Safe Handling Begins on the Farm, Not in the Home

Statement of Caroline Smith DeWaal, CSPI Food Safety Director on the Issuance of The Food and Drug Administration’s Final Rule on the Labeling and Refrigeration of Shell Eggs


 The Food and Drug Administration’s (FDA) newly released final rule on shell egg labeling and refrigeration provides new tools to prevent food poisoning from eggs, but doesn’t go as far as it should to prevent the estimated 660,000 illnesses and 330 deaths linked to contaminated eggs each year.

     For the first time, FDA will require that mandatory instructions be placed on cartons of unpasteurized eggs, which the Center for Science in the Public Interest (CSPI) requested more than three years ago. These new safe handling labels will provide a useful reminder to consumers of the steps they can take to avoid getting sick from contaminated eggs.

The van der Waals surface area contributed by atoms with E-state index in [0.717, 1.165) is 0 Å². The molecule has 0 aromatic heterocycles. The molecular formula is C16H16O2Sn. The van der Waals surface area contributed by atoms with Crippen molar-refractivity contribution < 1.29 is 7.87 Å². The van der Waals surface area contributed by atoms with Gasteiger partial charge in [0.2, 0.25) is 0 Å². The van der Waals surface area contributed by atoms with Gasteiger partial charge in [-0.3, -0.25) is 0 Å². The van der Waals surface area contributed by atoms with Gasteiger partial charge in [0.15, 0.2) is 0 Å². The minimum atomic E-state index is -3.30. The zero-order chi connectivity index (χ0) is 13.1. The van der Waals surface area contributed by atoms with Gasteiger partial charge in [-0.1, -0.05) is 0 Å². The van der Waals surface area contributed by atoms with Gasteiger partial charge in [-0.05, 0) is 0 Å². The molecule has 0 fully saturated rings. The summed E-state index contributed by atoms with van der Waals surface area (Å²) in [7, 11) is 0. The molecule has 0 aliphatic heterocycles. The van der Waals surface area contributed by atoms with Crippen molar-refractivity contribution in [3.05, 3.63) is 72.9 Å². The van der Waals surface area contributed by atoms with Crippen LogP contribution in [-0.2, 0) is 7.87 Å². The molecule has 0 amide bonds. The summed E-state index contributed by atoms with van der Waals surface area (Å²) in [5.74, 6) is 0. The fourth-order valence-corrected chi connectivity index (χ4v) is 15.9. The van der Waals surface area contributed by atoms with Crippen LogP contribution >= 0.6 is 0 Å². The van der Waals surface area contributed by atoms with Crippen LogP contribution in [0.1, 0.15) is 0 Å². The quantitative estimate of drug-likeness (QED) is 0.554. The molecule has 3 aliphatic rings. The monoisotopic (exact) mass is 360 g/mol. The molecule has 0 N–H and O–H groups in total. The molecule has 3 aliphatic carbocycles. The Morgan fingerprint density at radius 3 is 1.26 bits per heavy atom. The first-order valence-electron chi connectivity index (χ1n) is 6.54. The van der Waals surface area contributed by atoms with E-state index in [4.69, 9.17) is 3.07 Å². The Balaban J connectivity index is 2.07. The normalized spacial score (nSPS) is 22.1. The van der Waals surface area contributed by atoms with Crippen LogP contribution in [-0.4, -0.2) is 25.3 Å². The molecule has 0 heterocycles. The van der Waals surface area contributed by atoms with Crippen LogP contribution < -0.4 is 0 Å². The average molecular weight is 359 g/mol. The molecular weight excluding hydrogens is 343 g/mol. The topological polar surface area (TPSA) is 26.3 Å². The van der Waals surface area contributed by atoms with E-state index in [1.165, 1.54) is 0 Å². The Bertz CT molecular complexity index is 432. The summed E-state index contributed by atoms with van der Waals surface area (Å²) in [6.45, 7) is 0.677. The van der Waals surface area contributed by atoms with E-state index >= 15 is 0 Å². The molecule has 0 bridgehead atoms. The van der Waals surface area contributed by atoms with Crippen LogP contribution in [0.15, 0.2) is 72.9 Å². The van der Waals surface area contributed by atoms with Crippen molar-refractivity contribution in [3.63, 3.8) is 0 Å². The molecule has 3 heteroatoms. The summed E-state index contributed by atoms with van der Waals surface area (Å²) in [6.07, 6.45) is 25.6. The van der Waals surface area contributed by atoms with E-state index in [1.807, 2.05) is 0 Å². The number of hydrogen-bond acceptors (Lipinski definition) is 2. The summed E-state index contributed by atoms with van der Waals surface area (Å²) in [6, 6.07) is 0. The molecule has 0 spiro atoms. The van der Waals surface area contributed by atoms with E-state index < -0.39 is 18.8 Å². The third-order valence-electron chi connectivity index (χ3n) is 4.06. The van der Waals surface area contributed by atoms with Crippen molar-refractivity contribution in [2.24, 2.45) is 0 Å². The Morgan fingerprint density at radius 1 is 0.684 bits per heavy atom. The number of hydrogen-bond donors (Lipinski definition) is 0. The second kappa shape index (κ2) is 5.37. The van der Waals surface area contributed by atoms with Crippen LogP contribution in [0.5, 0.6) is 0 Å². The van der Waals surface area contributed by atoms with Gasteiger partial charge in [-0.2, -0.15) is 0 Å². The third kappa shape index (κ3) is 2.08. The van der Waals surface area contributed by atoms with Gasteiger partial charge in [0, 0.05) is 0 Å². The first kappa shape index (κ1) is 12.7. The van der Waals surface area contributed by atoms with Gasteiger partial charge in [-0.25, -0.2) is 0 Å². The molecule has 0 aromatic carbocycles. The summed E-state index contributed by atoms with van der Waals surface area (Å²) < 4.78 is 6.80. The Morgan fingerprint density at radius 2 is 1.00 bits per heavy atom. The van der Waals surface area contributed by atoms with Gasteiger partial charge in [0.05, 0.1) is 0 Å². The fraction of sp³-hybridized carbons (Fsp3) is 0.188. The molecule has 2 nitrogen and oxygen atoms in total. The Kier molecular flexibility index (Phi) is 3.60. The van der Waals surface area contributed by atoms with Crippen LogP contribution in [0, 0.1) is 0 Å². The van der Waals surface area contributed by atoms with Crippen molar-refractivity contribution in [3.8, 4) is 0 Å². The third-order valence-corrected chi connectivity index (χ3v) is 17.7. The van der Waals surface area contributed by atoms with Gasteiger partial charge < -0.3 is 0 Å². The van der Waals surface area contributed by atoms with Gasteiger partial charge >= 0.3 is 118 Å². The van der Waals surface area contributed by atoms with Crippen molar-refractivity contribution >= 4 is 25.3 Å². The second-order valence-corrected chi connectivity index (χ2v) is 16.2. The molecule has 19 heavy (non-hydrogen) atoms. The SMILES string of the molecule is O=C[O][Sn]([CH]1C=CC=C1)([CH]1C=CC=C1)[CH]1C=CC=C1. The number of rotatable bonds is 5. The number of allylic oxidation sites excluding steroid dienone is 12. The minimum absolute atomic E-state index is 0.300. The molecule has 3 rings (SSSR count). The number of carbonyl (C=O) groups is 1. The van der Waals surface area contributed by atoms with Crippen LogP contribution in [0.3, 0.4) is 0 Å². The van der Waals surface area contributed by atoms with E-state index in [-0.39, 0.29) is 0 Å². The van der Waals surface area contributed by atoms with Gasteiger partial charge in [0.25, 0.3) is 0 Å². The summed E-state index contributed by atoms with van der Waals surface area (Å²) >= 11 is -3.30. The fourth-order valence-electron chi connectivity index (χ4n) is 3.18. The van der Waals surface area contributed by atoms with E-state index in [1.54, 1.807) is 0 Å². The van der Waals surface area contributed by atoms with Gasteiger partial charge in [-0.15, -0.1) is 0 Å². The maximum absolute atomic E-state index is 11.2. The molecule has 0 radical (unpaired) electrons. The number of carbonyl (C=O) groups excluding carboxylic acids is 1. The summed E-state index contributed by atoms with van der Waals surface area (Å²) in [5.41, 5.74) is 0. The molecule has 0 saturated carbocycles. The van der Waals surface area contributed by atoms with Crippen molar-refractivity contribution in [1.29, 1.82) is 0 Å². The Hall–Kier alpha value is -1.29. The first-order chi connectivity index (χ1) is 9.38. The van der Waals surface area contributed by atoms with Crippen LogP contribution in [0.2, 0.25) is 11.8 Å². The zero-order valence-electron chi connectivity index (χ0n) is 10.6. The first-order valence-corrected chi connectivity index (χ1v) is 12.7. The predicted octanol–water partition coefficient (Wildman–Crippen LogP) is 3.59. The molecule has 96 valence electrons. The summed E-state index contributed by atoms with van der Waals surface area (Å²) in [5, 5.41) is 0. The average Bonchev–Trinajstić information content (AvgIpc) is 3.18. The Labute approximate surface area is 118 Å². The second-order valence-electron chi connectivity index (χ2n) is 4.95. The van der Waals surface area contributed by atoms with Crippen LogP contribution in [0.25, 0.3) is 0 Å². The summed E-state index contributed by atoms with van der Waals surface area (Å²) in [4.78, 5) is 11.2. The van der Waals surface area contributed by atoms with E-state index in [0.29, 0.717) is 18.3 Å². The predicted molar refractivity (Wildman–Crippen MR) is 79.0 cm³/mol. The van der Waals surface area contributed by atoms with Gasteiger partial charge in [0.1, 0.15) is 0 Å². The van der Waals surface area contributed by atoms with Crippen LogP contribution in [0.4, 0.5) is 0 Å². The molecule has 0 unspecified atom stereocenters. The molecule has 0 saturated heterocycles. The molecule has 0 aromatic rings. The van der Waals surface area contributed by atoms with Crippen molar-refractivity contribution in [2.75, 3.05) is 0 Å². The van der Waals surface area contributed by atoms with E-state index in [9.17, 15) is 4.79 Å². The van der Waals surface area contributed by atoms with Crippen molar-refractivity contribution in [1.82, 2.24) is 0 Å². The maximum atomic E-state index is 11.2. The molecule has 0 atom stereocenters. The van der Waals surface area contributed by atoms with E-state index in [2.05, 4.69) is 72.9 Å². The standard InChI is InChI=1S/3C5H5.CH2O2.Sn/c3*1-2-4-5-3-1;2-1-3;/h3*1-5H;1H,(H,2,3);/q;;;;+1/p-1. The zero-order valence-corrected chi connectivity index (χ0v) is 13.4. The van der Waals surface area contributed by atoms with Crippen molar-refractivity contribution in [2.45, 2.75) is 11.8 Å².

While CSPI applauds the Clinton administration for requiring warning labels for eggs cartons, FDA’s work is far from done. CSPI’s report, Outbreak Alert, documented that since 1990, eggs and egg dishes have been linked to nearly 200 foodborne illness outbreaks—mostly from Salmonella enteritidis (SE).

     The best way to prevent outbreaks and illnesses is to prevent contaminated eggs from reaching the market to begin with. For this reason, CSPI has long advocated on-farm SE monitoring and control programs, which can achieve dramatic reductions in SE prevalence. Safe handling instructions on egg cartons are not enough. Safe handling begins on the farm, not in the home.

     Unfortunately, FDA’s new rule also contains refrigeration requirements that, while an improvement on existing standards, are insufficient to fully protect consumers.

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